What does it mean to use the Lord’s name in vain? This is a question that might seem self-evident to most people in western society. Whether you are religious or not, you would not even hesitate with your answer...
I often struggled with how to reconcile my faith in God with my occasional under my breath damming of something or other. So I've done some researched on the original words used, naqa (vain), I read several commentaries, researched on-line, and prayed. These are the best explanations I have found.
Some people believe the reason why this is a violation of the third commandment is because people are using God’s name in a “vain,” “worthless,” or “empty” way. In this case, to say “God damn it is not the same as seriously calling upon God to damn something or someone. For these people, if you say it seriously, fine, but if you say it casually, then you have used His name in an empty way and thereby broken the third commandment.
If the principle that we are going by is that we are not to use God’s name and not really mean it, then I believe that we are very inconsistent in what we take offense to as a culture. Why don’t people get offended when others say “God bless you?” Do you think that every time someone says this that they really mean it? Do you think that in their mind they are talking to God, beseeching on your behalf for a blessing? Just about every email I get ends with the phrase, “God bless.” I seriously doubt that that person actually said a prayer for me before he or she hit send. If this is the case, then why is saying ”God bless you” not just as much a violation of the third commandment as saying “God damn you?” Is it more biblical to ask for God’s kindness or judgment? I don’t think anyone who is honest with themselves can say that they are consistent in this regard. Saying “God damn it” and not meaning it should be just as bad as saying “God bless you” and not meaning it.
This is the most important so I have saved it for last. In fact, if what I am about to say is true, then other arguments really make a difference. The question is this: What does it mean to use God’s name in an empty or vain way? What does the third commandment really mean? It is hard to tell from a simple word study on the Hebrew term naqa (vain). As well, our understanding of a “name” and what it signifies is much different than what it meant in the context in which this commandment was given. What we have to do is to try to understand what it meant then, so that we can understand what it means now. It does us no good to anachronistically impose our understanding upon an ancient text. This is eisegesis (reading into the text what we presuppose), not exegesis (letting the text speak on its own terms).
Briefly, here is what I believe your studies will show. The nations to which the Israelites were going had many gods. They were highly superstitious. Their prophets would often use the name of their god in pronouncements. The usage could be in a curse, hex, or even a blessing. They would use the name of their god to give their statements, whatever they may be, authority. To pronounce something in their own name would not have given their words much weight, but to pronounce something in the name of a god meant that people would listen and fear. They may have said, “In the name of Baal, there will be no rain for 40 days.” Or “In the name of Marduk, I say that you will win this battle.” This gave the prophet much power and authority. But, as we know, there is no Baal or Marduk. Since this is the case, they did not really make such pronouncement and therefore the words of the prophet had no authority and should neither have been praised or feared.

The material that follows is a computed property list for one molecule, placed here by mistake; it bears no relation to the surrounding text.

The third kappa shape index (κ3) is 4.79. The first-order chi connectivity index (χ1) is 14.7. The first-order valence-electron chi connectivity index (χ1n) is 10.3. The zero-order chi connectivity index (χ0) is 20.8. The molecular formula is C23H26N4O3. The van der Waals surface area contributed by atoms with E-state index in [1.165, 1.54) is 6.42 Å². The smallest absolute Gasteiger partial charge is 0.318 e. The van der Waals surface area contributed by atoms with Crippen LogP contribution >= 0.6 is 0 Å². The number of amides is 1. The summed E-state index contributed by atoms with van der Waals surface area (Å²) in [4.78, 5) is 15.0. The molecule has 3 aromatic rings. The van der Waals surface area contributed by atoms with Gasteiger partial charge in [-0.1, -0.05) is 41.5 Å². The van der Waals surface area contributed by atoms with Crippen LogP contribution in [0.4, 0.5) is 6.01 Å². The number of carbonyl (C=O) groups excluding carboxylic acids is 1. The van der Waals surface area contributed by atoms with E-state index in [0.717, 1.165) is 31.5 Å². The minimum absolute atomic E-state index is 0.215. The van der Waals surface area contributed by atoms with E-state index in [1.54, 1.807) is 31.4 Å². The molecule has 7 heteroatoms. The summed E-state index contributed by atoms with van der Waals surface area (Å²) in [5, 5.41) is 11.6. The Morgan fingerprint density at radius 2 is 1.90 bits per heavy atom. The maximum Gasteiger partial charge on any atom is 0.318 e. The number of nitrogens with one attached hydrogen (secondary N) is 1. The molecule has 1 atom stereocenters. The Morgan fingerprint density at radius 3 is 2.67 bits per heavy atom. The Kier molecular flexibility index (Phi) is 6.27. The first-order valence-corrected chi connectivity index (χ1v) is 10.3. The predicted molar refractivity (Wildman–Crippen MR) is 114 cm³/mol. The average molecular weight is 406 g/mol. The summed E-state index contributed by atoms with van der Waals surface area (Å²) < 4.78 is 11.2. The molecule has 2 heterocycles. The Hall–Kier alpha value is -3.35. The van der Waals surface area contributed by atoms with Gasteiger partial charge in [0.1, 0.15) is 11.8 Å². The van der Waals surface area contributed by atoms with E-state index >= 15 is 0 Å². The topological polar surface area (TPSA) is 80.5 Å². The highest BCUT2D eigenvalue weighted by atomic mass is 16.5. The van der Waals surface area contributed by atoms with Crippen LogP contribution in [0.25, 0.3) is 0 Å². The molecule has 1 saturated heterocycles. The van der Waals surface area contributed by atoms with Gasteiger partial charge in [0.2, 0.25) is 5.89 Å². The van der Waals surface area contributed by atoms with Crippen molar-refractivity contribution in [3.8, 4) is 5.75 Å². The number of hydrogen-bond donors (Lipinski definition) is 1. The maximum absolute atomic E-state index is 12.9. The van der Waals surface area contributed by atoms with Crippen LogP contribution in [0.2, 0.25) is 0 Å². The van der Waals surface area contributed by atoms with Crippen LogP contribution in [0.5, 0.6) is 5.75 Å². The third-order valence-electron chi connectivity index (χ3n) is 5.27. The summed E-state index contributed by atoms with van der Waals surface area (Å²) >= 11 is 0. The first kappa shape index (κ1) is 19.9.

God was attempting to prevent the Israelites from doing the same thing. God was saying for them not to use His name like the nations used the names of their gods. He did not want them to use His name to invoke false authority behind pronouncements. In essence, God did not want the Israelites to say that He said something that He had not said. This makes sense. God has a reputation to protect. He does not want anyone saying “Thus sayeth the Lord” if the Lord had not spoken. All of you have experienced this. You have had people say you said something you did not say. This can be very damaging to your character. It is very destructive to your name. Why? Because it makes you out to be something that you are not. How much more important is it for God to protect His character? It is fitting that God would have put this as one of the ten most important commandments as the nation of Israel moved towards Canaan.
What does this mean for us? Well, for starters we understand that the third commandment is certainly not focused on something so trivial as saying “God damn it!” The funny thing is that while some people may never think of using that phrase, people all over the Christian religious landscape are breaking the third commandment every day, damaging the Lord’s reputation. “Thus sayeth the Lord . . .” “God told me to tell you . . .” “God says that if you send in this much money, you will be blessed.” I could go on and on, but you get the point. Using the name of the Lord in vain means that you do damage to His reputation and character through false and unsure claims. Think again before you say “God said . . .” Make sure that He has really said it. If you are unsure, make your statement reflect your uncertianty. Saying “I think God is telling you to . . .” rather than “God is telling you to . . .” may not be as authoritative, but it will keep God’s reputation safe and keep you from breaking the third commandment.